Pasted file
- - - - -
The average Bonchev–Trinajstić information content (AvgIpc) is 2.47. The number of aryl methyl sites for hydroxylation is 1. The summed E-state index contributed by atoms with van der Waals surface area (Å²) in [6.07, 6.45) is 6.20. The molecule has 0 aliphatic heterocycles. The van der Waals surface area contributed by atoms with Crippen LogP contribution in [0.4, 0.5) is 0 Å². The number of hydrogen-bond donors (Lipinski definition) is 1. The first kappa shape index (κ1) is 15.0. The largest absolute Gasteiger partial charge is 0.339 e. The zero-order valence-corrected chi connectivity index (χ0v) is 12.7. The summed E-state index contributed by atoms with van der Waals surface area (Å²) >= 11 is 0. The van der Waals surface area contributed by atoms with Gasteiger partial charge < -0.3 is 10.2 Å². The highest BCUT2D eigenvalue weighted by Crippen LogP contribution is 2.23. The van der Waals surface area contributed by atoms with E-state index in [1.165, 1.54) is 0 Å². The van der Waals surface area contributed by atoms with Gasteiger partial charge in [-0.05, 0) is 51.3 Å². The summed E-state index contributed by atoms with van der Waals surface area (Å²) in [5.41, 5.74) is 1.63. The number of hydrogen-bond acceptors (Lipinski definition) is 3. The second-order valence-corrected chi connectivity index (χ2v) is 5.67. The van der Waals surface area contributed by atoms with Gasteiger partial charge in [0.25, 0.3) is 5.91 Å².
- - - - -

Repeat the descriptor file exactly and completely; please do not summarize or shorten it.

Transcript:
The average Bonchev–Trinajstić information content (AvgIpc) is 2.47. The number of aryl methyl sites for hydroxylation is 1. The summed E-state index contributed by atoms with van der Waals surface area (Å²) in [6.07, 6.45) is 6.20. The molecule has 0 aliphatic heterocycles. The van der Waals surface area contributed by atoms with Crippen LogP contribution in [0.4, 0.5) is 0 Å². The number of hydrogen-bond donors (Lipinski definition) is 1. The first kappa shape index (κ1) is 15.0. The largest absolute Gasteiger partial charge is 0.339 e. The zero-order valence-corrected chi connectivity index (χ0v) is 12.7. The summed E-state index contributed by atoms with van der Waals surface area (Å²) >= 11 is 0. The van der Waals surface area contributed by atoms with Gasteiger partial charge < -0.3 is 10.2 Å². The highest BCUT2D eigenvalue weighted by Crippen LogP contribution is 2.23. The van der Waals surface area contributed by atoms with E-state index in [1.165, 1.54) is 0 Å². The van der Waals surface area contributed by atoms with Gasteiger partial charge in [-0.05, 0) is 51.3 Å². The summed E-state index contributed by atoms with van der Waals surface area (Å²) in [5.41, 5.74) is 1.63. The number of hydrogen-bond acceptors (Lipinski definition) is 3. The second-order valence-corrected chi connectivity index (χ2v) is 5.67. The van der Waals surface area contributed by atoms with Gasteiger partial charge in [0.25, 0.3) is 5.91 Å².